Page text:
I might be the wrong person to answer, because I'm a big fan of IS on longer lenses. In fact, it's one of the main reasons I switched to Canon back in 2001, and three of the four lenses I bought initially had IS. At that time, Canon was the only game in town... the only manufacturer offering any form of stabilization. It's gotten me shots I wouldn't have been able to get without it and I'm convinced it's improved other shots as well. Len-based IS such as Canon uses helps steady the viewfinder image, too, which in turn can help when tracking and shooting moving subjects. Today I have seven IS lenses and still swear by it on longer focal lengths (I'll take it when available, but it's not a really high priority for me on shorter focal lengths or on macro lenses). When I switched from film to digital and started using my lenses on crop sensor DSLRs a lot, which amplify camera shake issues by 1.6X or 1.3X, right along with the effective focal length, IS on longer lenses became even more important to me.
So I'd get the 70-200/4 IS USM, personally. In fact I have the f4 IS, use it a lot and really like it. It's sharp enough to make your eyes bleed, as they say. I also have the 70-200/2.8 IS "Mark I", which is still a very, very good lens too. (You also might consider a used one of those, just watch out for hard-used ones like mine, it's been a popular lens among pros who typically work it pretty hard).
Other considerations are that the 70-200/2.8 non-IS is the oldest 70-200 design in the Canon line-up. Now, all of the Canon 70-200s are top quality build with great image quality, but many who have compared them more closely than me feel the IQ of the 70-200/2.8 non-IS is the weakest of the bunch. By a small margin, I'm sure. The f4 non-IS and original f2.8 IS are fairly neck in neck. Meanwhile, the 70-200/4 IS is the second-newest model in the line-up and holds it's own in image quality even against the latest and greatest 70-200/2.8 IS Mark II.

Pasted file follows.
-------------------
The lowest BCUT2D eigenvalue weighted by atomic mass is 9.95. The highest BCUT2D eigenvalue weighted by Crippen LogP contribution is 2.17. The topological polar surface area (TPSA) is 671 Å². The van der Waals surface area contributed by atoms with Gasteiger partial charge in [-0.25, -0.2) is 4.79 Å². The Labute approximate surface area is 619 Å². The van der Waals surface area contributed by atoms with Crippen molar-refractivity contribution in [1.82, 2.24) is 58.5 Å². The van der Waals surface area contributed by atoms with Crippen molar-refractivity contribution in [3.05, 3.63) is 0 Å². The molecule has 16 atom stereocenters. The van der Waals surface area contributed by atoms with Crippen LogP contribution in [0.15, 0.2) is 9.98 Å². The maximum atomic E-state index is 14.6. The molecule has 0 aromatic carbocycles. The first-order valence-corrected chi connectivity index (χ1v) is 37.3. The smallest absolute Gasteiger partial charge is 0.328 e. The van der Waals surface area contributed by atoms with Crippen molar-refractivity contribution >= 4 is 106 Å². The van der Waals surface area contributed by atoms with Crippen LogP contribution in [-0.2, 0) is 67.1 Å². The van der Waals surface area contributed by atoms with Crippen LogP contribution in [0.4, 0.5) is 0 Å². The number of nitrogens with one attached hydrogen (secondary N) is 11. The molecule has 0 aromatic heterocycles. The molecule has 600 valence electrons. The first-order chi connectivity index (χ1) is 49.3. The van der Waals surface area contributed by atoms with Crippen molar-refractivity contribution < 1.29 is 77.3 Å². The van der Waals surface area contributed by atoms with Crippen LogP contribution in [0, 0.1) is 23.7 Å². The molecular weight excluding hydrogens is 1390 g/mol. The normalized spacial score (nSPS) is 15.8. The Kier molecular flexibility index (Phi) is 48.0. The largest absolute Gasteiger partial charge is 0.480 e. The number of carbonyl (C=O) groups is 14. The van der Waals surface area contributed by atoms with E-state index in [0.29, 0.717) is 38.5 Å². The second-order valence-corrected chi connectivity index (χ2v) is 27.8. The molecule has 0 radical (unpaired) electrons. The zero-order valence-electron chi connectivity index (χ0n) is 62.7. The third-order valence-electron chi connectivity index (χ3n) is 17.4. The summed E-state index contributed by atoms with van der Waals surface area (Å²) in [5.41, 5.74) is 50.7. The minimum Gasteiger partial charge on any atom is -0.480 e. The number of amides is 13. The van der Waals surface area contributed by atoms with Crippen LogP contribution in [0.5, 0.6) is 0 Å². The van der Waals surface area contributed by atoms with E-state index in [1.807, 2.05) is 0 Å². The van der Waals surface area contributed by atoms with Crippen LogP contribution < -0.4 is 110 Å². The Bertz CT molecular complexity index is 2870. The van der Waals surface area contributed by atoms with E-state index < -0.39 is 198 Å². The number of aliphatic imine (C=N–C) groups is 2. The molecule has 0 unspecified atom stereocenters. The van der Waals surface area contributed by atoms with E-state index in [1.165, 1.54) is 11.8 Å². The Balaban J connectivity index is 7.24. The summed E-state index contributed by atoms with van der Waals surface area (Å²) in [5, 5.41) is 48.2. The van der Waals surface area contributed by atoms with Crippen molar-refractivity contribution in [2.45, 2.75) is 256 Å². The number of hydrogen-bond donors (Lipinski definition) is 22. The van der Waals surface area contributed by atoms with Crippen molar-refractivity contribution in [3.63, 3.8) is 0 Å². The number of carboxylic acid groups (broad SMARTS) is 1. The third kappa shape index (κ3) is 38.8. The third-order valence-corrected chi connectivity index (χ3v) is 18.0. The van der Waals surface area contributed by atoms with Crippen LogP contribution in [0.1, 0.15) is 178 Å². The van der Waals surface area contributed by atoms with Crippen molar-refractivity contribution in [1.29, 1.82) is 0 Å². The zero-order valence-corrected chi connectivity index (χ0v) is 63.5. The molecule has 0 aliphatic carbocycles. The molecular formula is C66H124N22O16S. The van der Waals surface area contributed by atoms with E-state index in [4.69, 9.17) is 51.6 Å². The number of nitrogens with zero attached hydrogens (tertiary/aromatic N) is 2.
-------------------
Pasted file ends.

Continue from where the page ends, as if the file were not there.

The f4 lenses are about 1/3 lighter and smaller than any of the f2.8 lenses, too. The f4 lenses use a 62mm filter, while the f2.8 lenses use 77mm, for example. Since they all are L-series, they all come with a matching lens hood (the f2.8 lenses have a "tulip" shape hood, while the f4 lenses' hood is standard design). On a long day's shoot, I'd much rather handhold the f4 lens, than any of the f2.8.
Of course, the f2.8 lenses can render a bit stronger background blur effect. But since you have a fast prime in your 85/1.8 (which can render even more background blur than the 70-200/2.8), this might be a moot point and you may be happy with the smaller/lighter lower cost 70-200/4 IS.
One reason the f2.8 lenses sell for the prices they do is that they all come with a tripod mounting ring. That's sold separately for the f4 lenses. The optional Canon tripod mounting ring for the f4s is rather pricey, but there are considerably lower cost third party "clones" of it available, which many people use instead and seem happy with.
The original f2.8 IS was rated for 2 to 3 stops worth of stabilization. The f2.8 IS Mark II and the f4 IS both have newer form of IS that's rated for 3 to 4 stops worth of stabilization. All three have "self-detecting" IS, that turns itself off if the lens is solidly locked down on a tripod (unlike some "lesser" IS lenses such as the 300/4L IS, 28-135 IS and 24-105L IS... where IS should be manually turned off if locked down on a tripod to prevent the IS from going into sort of a feedback loop where in absence of any movement it actually creates movement, rather than correcting for it.)
Both f2.8 and f4 lenses are very fast focusing in good light. Because the f2.8 lenses allow in more light for the camera's AF to work with, AF performance in challenging situations is a wee bit better with the f2.8 lenses. It's hardly noticeable though, to be fair. OTOH, most Canon cameras have at least the center AF point optimized for improved low light performance with f2.8 and faster lenses.
Dunno if this helps... Have fun shopping!